Once the travel bug bites there is no known antidote, and I know that I shall be happily infected until the end of my life.
I am very cautious of people who are absolutely right, especially when they are vehemently so.
It was a strange feeling going into a church I did not know for a service that I did not really believe in, but once inside I couldn’t help a feeling of warmth and security. Outside there were wars and road accidents and murders, striptease clubs and battered babies and frayed tempers and unhappy marriages and people contemplating suicide and bad jokes, but once in St. Martin’s there was peace. Surely people go to church not to involve themselves in the world’s problems but to escape from them.
One of the difficult things of so much travelling is to say goodbye.
Contrary to what the politicians and religious leaders would like us to believe, the world won’t be made safer by creating barriers between people. Cries of “They’re evil, let’s get ’em” or “The infidels must die” sound frightening, but they’re desperately empty of argument and understanding. They’re the rallying cries of prejudice, the call to arms of those who find it easier to hate than admit they might be not be right about everything. Armageddon is not around the corner. This is only what the people of violence want us to believe. The complexity and diversity of the world is the hope for the future.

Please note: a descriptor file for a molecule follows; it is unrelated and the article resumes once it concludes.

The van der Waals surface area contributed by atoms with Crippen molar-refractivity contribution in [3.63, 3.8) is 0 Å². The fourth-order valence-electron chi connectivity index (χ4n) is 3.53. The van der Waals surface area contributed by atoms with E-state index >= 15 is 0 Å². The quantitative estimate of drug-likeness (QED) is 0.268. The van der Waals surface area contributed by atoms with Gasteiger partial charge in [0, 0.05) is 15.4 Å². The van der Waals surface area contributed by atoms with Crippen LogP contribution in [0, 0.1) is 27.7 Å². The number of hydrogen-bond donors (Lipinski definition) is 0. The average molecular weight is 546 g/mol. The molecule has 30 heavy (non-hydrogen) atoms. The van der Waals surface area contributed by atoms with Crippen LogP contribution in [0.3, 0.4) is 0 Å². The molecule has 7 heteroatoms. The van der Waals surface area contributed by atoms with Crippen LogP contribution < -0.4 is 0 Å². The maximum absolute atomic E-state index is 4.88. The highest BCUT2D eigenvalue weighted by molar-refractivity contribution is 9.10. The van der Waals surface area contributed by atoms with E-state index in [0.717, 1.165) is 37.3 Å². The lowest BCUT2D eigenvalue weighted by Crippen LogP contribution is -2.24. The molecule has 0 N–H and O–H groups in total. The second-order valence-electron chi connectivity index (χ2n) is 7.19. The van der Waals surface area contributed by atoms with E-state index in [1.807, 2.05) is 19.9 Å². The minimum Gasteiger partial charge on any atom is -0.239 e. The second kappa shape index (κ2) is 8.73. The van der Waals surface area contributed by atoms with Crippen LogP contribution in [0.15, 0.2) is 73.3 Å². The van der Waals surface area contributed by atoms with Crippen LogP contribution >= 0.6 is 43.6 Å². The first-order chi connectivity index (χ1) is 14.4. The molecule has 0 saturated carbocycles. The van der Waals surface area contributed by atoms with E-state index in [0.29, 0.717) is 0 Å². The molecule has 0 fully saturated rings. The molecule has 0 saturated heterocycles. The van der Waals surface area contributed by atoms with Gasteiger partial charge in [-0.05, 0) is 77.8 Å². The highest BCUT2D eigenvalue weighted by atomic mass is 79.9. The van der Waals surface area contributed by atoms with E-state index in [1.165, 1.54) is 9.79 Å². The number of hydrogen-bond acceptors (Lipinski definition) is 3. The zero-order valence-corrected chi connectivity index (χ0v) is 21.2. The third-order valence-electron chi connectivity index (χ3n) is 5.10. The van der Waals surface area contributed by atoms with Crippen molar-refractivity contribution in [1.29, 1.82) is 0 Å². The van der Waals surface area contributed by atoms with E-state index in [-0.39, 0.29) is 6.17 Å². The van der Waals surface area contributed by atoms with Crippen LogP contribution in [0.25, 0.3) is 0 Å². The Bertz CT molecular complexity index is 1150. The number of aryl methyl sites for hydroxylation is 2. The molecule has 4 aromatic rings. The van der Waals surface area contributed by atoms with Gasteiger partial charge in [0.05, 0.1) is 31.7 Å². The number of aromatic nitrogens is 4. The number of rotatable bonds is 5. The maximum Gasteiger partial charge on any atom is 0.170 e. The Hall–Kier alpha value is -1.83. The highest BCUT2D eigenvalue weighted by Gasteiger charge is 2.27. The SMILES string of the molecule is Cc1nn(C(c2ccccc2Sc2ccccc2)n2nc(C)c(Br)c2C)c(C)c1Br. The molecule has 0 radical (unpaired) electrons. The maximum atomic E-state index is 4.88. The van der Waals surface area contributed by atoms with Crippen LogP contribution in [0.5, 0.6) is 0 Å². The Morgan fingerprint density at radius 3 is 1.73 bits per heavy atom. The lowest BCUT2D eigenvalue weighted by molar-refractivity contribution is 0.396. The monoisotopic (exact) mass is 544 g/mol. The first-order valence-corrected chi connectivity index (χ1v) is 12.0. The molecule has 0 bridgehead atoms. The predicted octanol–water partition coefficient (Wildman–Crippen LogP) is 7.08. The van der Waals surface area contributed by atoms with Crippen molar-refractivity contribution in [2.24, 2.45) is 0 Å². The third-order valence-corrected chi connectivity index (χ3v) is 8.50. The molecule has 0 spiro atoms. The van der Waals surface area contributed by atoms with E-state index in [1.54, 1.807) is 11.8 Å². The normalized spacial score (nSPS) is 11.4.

The Buddhist version of poverty is a situation where you have nothing to contribute.
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